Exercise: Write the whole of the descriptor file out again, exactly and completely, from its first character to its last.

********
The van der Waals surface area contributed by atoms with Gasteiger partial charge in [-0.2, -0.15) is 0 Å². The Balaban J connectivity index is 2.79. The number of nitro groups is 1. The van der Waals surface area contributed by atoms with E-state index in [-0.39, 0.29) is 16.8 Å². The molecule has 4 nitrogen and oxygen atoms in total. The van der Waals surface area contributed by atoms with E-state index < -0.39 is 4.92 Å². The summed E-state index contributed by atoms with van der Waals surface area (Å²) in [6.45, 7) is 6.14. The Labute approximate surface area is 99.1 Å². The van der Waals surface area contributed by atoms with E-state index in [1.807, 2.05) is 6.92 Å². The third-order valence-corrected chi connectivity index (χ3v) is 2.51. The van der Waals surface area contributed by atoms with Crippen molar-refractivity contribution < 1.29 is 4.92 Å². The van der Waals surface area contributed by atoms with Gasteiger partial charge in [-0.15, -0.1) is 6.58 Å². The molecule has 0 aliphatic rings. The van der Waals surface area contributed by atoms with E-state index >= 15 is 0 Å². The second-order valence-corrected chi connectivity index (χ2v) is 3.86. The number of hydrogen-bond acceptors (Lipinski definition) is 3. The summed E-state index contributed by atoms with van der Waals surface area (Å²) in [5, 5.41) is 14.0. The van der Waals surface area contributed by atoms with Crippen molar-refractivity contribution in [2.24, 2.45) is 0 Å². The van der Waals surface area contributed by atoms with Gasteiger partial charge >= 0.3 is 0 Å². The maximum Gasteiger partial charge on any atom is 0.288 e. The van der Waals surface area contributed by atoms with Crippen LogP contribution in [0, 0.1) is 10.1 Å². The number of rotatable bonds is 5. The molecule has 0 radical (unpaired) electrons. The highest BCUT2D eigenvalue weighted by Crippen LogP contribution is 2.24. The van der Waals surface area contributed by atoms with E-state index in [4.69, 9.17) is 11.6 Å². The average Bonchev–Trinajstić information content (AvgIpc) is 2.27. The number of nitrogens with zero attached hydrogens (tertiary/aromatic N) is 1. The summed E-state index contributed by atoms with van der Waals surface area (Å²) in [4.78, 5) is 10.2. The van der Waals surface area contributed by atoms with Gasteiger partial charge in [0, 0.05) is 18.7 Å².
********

The van der Waals surface area contributed by atoms with Gasteiger partial charge in [-0.2, -0.15) is 0 Å². The Balaban J connectivity index is 2.79. The number of nitro groups is 1. The van der Waals surface area contributed by atoms with E-state index in [-0.39, 0.29) is 16.8 Å². The molecule has 4 nitrogen and oxygen atoms in total. The van der Waals surface area contributed by atoms with E-state index < -0.39 is 4.92 Å². The summed E-state index contributed by atoms with van der Waals surface area (Å²) in [6.45, 7) is 6.14. The Labute approximate surface area is 99.1 Å². The van der Waals surface area contributed by atoms with E-state index in [1.807, 2.05) is 6.92 Å². The third-order valence-corrected chi connectivity index (χ3v) is 2.51. The van der Waals surface area contributed by atoms with Crippen molar-refractivity contribution < 1.29 is 4.92 Å². The van der Waals surface area contributed by atoms with Gasteiger partial charge in [-0.15, -0.1) is 6.58 Å². The molecule has 0 aliphatic rings. The van der Waals surface area contributed by atoms with E-state index >= 15 is 0 Å². The second-order valence-corrected chi connectivity index (χ2v) is 3.86. The number of hydrogen-bond acceptors (Lipinski definition) is 3. The summed E-state index contributed by atoms with van der Waals surface area (Å²) in [5, 5.41) is 14.0. The van der Waals surface area contributed by atoms with Crippen molar-refractivity contribution in [2.24, 2.45) is 0 Å². The van der Waals surface area contributed by atoms with Gasteiger partial charge >= 0.3 is 0 Å². The maximum Gasteiger partial charge on any atom is 0.288 e. The van der Waals surface area contributed by atoms with Crippen LogP contribution in [0, 0.1) is 10.1 Å². The number of rotatable bonds is 5. The molecule has 0 radical (unpaired) electrons. The highest BCUT2D eigenvalue weighted by Crippen LogP contribution is 2.24. The van der Waals surface area contributed by atoms with E-state index in [4.69, 9.17) is 11.6 Å². The average Bonchev–Trinajstić information content (AvgIpc) is 2.27. The number of nitrogens with zero attached hydrogens (tertiary/aromatic N) is 1. The summed E-state index contributed by atoms with van der Waals surface area (Å²) in [4.78, 5) is 10.2. The van der Waals surface area contributed by atoms with Gasteiger partial charge in [0, 0.05) is 18.7 Å².